Council 'put autistic boy at risk of harm'

Ombudsman raises concerns after finding SEND failings at Dorset Council for the eighth time in 18 months

SEND failure: An ombudsman has warned that a local council put an autistic pupil at risk of harm through an inappropriate placement

A boy with autism was put at risk of harm for nine months and left without proper education for two years after a local council failed to provide him with appropriate alternative provision, a government ombudsman has warned.

Dorset Council was found to have put the pupil at risk after sending him to a community farm before discovering nine months later that the setting was not Ofsted-registered and did not have proper procedures in place.

The Local Government and Social Care Ombudsman has warned that this is the eighth time it has found failings in the council’s approach to special educational needs provision and said this suggests that there are system-wide problems at the authority.


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Dorset Council has apologised to the pupil and his family for the distress and disruption caused by its handling of his education provision.

Failure in SEND support

The pupil, who also has attention deficit hyperactivity disorder (ADHD), started secondary school in the county in 2015. After two years of struggling with mainstream school, the council decided to try to find him an alternative placement.

He was initially placed at a community farm before being taken out and was then sent to a private setting for children with special needs and autism, but this did not have the level of registration needed to deliver full-time education.

Around two months later, the boy’s parents removed him from this setting because of concerns about the education it was delivering and the behaviour of other students.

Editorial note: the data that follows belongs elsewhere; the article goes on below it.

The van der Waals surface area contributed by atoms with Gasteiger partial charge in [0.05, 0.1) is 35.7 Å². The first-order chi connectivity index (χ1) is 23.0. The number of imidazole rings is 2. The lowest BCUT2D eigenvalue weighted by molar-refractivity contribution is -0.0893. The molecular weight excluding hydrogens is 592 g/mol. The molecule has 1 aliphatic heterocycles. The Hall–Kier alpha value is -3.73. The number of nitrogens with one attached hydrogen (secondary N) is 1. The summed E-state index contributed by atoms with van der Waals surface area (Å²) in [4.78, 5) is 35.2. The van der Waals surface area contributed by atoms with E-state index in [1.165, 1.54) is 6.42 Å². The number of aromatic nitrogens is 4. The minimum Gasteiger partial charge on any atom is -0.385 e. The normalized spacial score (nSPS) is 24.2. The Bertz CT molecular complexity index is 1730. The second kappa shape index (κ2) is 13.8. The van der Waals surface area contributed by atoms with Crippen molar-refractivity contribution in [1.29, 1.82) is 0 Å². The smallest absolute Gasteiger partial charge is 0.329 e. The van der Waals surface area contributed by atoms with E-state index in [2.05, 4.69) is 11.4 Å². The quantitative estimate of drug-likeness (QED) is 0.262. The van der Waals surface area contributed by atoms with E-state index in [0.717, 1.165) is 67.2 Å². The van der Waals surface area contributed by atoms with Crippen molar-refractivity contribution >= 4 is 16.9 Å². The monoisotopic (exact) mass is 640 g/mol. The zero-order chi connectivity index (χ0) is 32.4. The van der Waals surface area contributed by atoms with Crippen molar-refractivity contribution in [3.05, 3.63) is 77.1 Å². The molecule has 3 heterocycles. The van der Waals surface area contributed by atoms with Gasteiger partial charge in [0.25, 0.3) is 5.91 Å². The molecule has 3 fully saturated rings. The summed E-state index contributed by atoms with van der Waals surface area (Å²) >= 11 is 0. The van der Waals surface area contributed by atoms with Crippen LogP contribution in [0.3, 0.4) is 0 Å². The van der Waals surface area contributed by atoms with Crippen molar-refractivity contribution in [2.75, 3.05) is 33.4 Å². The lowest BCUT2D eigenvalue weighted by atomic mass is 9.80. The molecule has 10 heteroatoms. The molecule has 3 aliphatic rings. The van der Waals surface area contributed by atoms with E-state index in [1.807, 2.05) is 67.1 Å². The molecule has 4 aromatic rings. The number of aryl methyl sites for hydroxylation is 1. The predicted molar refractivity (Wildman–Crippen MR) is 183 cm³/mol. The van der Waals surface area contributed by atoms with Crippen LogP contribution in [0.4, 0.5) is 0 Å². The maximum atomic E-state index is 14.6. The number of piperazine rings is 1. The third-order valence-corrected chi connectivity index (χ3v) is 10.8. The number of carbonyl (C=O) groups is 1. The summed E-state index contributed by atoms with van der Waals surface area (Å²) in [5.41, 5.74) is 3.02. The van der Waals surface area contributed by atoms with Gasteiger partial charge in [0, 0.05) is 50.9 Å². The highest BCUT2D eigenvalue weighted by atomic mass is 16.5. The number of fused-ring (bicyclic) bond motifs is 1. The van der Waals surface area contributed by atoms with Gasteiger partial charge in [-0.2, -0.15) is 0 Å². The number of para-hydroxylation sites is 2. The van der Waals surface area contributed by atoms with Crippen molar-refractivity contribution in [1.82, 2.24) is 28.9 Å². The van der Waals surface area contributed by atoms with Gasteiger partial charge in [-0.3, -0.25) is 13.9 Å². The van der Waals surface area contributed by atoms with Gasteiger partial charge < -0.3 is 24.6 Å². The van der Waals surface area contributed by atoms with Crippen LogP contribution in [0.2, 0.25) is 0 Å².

The council then put in place just four hours of tuition a week, which only lasted a month.

In April 2019, after the farm had received its registration, the boy returned for 15 hours a week and was given an additional three hours a week home tuition.

The ombudsman’s investigation found that the council failed to consider whether the boy needed an EHC needs assessment and did not follow the annual review process correctly.

The council was also at fault for failing to arrange suitable alternative educational provision and for the way it handled the father’s complaint.

The report concludes: "It is clear there were periods when [the child] did not receive a full-time education or a suitable equivalent, nor did he receive the provision detailed in his EHC plan. Furthermore, the council put him in two placements that could not deliver full-time education, despite expecting that they could. Worryingly, one of these placements did not have adequate processes and procedures in place and was potentially unsafe, meaning it put [the child] at risk of harm."

Michael King, the local government and social care ombudsman, said: “From the start of secondary education in September 2015, the council should have kept the boy’s Education, Health and Care Plan under review.

“But despite multiple triggers, it did not even consider conducting a reassessment – leaving him with the same EHC plan since primary school. 

“Consequently, the boy has been out of full-time education for two years, affecting his ability to take his GCSE exams, and his future prospects. His father has told us his son has spent a considerable time isolated at home, setting back his education, increasing his anxiety and adversely affecting his confidence and independence."

Councillor Andrew Parry, portfolio holder for children, education and learning at Dorset Council, said: “We fully accept the ombudsman’s findings and apologise to the family for the stress and disruption caused, particularly to the young person involved.

“Improving our SEND services is a priority for the new Dorset Council. We have a new director and new head of education and learning, and are working with schools to provide more alternative education for children with additional needs in Dorset.

“We’re also reviewing our internal processes to improve the way we support families. We have a lot of work to do but we’re determined to make things better for children and families.”

The council will now allocate £4,000 to be used for the boy’s educational benefit over and above that used to provide day-to-day support, and consult him and his parents on how this money should be spent. It will also pay the boy £1,000 for the distress its actions caused and pay his parents a further £300 each to remedy the injustice they suffered.

Earlier this year, the council’s leader, Spencer Flower, wrote to the government to highlight the "impossible" situation councils face in ensuring that they deliver SEND provision without additional funding.

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